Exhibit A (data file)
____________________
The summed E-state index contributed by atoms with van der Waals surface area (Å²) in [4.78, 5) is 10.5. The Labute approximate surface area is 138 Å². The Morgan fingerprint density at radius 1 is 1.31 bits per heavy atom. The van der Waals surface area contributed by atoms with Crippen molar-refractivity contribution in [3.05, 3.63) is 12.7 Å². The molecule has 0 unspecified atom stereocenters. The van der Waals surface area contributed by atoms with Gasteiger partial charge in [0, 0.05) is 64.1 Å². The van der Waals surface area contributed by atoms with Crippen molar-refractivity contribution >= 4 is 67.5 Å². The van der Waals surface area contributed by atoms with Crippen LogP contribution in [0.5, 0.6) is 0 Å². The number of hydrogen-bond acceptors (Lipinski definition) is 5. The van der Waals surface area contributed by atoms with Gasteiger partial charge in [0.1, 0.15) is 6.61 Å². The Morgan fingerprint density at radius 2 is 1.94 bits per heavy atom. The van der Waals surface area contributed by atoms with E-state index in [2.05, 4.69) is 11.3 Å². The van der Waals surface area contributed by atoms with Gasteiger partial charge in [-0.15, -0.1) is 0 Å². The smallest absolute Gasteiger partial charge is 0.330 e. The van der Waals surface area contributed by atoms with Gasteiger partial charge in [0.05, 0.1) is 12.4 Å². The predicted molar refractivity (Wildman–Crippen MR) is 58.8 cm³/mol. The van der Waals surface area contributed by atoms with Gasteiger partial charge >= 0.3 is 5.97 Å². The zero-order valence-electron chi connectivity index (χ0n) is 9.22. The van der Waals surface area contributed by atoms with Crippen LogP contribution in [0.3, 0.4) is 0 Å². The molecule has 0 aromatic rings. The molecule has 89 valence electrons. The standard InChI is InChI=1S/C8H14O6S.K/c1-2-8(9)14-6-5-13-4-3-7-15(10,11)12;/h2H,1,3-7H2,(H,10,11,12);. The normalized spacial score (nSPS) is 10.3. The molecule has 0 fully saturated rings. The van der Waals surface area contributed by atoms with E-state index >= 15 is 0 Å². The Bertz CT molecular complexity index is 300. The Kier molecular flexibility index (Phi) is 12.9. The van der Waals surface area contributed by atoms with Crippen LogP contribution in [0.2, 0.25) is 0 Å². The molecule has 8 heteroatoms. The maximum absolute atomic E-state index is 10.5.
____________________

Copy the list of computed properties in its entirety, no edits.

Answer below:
The summed E-state index contributed by atoms with van der Waals surface area (Å²) in [4.78, 5) is 10.5. The Labute approximate surface area is 138 Å². The Morgan fingerprint density at radius 1 is 1.31 bits per heavy atom. The van der Waals surface area contributed by atoms with Crippen molar-refractivity contribution in [3.05, 3.63) is 12.7 Å². The molecule has 0 unspecified atom stereocenters. The van der Waals surface area contributed by atoms with Gasteiger partial charge in [0, 0.05) is 64.1 Å². The van der Waals surface area contributed by atoms with Crippen molar-refractivity contribution >= 4 is 67.5 Å². The van der Waals surface area contributed by atoms with Crippen LogP contribution in [0.5, 0.6) is 0 Å². The number of hydrogen-bond acceptors (Lipinski definition) is 5. The van der Waals surface area contributed by atoms with Gasteiger partial charge in [0.1, 0.15) is 6.61 Å². The Morgan fingerprint density at radius 2 is 1.94 bits per heavy atom. The van der Waals surface area contributed by atoms with E-state index in [2.05, 4.69) is 11.3 Å². The van der Waals surface area contributed by atoms with Gasteiger partial charge in [-0.15, -0.1) is 0 Å². The smallest absolute Gasteiger partial charge is 0.330 e. The van der Waals surface area contributed by atoms with Gasteiger partial charge in [0.05, 0.1) is 12.4 Å². The predicted molar refractivity (Wildman–Crippen MR) is 58.8 cm³/mol. The van der Waals surface area contributed by atoms with Gasteiger partial charge >= 0.3 is 5.97 Å². The zero-order valence-electron chi connectivity index (χ0n) is 9.22. The van der Waals surface area contributed by atoms with Crippen LogP contribution in [0.3, 0.4) is 0 Å². The molecule has 0 aromatic rings. The molecule has 89 valence electrons. The standard InChI is InChI=1S/C8H14O6S.K/c1-2-8(9)14-6-5-13-4-3-7-15(10,11)12;/h2H,1,3-7H2,(H,10,11,12);. The normalized spacial score (nSPS) is 10.3. The molecule has 0 fully saturated rings. The van der Waals surface area contributed by atoms with E-state index >= 15 is 0 Å². The Bertz CT molecular complexity index is 300. The Kier molecular flexibility index (Phi) is 12.9. The van der Waals surface area contributed by atoms with Crippen LogP contribution in [0.2, 0.25) is 0 Å². The molecule has 8 heteroatoms. The maximum absolute atomic E-state index is 10.5.